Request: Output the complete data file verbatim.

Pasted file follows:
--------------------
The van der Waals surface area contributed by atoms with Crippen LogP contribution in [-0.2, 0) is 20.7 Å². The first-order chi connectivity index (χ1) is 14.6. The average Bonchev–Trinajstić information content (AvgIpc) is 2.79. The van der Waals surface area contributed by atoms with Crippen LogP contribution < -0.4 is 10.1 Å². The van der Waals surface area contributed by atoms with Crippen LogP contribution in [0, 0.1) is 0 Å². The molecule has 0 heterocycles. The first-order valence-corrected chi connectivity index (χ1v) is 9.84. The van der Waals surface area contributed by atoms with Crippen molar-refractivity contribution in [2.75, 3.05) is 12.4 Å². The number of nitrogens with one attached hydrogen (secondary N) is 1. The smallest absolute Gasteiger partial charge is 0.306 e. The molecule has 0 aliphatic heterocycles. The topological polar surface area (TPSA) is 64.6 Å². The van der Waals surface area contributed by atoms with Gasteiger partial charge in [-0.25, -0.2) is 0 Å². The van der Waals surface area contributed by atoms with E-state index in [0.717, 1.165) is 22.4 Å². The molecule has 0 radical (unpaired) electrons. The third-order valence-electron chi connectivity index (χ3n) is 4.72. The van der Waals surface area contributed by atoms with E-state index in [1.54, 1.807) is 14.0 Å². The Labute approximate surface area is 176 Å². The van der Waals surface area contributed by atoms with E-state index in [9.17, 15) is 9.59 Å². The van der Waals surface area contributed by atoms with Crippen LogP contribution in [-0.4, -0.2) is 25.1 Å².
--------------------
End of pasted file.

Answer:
The van der Waals surface area contributed by atoms with Crippen LogP contribution in [-0.2, 0) is 20.7 Å². The first-order chi connectivity index (χ1) is 14.6. The average Bonchev–Trinajstić information content (AvgIpc) is 2.79. The van der Waals surface area contributed by atoms with Crippen LogP contribution < -0.4 is 10.1 Å². The van der Waals surface area contributed by atoms with Crippen LogP contribution in [0, 0.1) is 0 Å². The molecule has 0 heterocycles. The first-order valence-corrected chi connectivity index (χ1v) is 9.84. The van der Waals surface area contributed by atoms with Crippen molar-refractivity contribution in [2.75, 3.05) is 12.4 Å². The number of nitrogens with one attached hydrogen (secondary N) is 1. The smallest absolute Gasteiger partial charge is 0.306 e. The molecule has 0 aliphatic heterocycles. The topological polar surface area (TPSA) is 64.6 Å². The van der Waals surface area contributed by atoms with Gasteiger partial charge in [-0.25, -0.2) is 0 Å². The van der Waals surface area contributed by atoms with E-state index in [0.717, 1.165) is 22.4 Å². The molecule has 0 radical (unpaired) electrons. The third-order valence-electron chi connectivity index (χ3n) is 4.72. The van der Waals surface area contributed by atoms with E-state index in [1.54, 1.807) is 14.0 Å². The Labute approximate surface area is 176 Å². The van der Waals surface area contributed by atoms with E-state index in [9.17, 15) is 9.59 Å². The van der Waals surface area contributed by atoms with Crippen LogP contribution in [-0.4, -0.2) is 25.1 Å².